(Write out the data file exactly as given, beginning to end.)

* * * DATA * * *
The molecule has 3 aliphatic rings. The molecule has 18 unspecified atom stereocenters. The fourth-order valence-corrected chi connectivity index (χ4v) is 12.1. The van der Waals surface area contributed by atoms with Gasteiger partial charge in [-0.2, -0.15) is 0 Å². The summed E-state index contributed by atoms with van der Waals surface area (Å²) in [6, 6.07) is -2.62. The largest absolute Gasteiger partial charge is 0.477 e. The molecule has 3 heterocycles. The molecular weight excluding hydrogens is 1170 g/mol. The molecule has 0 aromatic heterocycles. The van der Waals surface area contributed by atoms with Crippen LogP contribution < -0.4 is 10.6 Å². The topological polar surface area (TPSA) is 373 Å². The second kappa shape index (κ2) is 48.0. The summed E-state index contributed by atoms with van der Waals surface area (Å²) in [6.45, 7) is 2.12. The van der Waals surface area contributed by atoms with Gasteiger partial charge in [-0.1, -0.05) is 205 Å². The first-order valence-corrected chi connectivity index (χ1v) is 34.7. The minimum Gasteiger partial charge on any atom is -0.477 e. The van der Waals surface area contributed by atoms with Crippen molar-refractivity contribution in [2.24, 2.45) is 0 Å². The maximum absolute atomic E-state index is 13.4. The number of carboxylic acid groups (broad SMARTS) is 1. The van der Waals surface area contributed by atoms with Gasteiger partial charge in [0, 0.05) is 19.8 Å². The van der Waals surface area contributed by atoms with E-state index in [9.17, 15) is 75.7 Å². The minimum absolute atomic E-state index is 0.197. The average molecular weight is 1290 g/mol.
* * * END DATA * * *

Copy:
The molecule has 3 aliphatic rings. The molecule has 18 unspecified atom stereocenters. The fourth-order valence-corrected chi connectivity index (χ4v) is 12.1. The van der Waals surface area contributed by atoms with Gasteiger partial charge in [-0.2, -0.15) is 0 Å². The summed E-state index contributed by atoms with van der Waals surface area (Å²) in [6, 6.07) is -2.62. The largest absolute Gasteiger partial charge is 0.477 e. The molecule has 3 heterocycles. The molecular weight excluding hydrogens is 1170 g/mol. The molecule has 0 aromatic heterocycles. The van der Waals surface area contributed by atoms with Crippen LogP contribution < -0.4 is 10.6 Å². The topological polar surface area (TPSA) is 373 Å². The second kappa shape index (κ2) is 48.0. The summed E-state index contributed by atoms with van der Waals surface area (Å²) in [6.45, 7) is 2.12. The van der Waals surface area contributed by atoms with Gasteiger partial charge in [-0.1, -0.05) is 205 Å². The first-order valence-corrected chi connectivity index (χ1v) is 34.7. The minimum Gasteiger partial charge on any atom is -0.477 e. The van der Waals surface area contributed by atoms with Crippen molar-refractivity contribution in [2.24, 2.45) is 0 Å². The maximum absolute atomic E-state index is 13.4. The number of carboxylic acid groups (broad SMARTS) is 1. The van der Waals surface area contributed by atoms with Gasteiger partial charge in [0, 0.05) is 19.8 Å². The van der Waals surface area contributed by atoms with E-state index in [9.17, 15) is 75.7 Å². The minimum absolute atomic E-state index is 0.197. The average molecular weight is 1290 g/mol.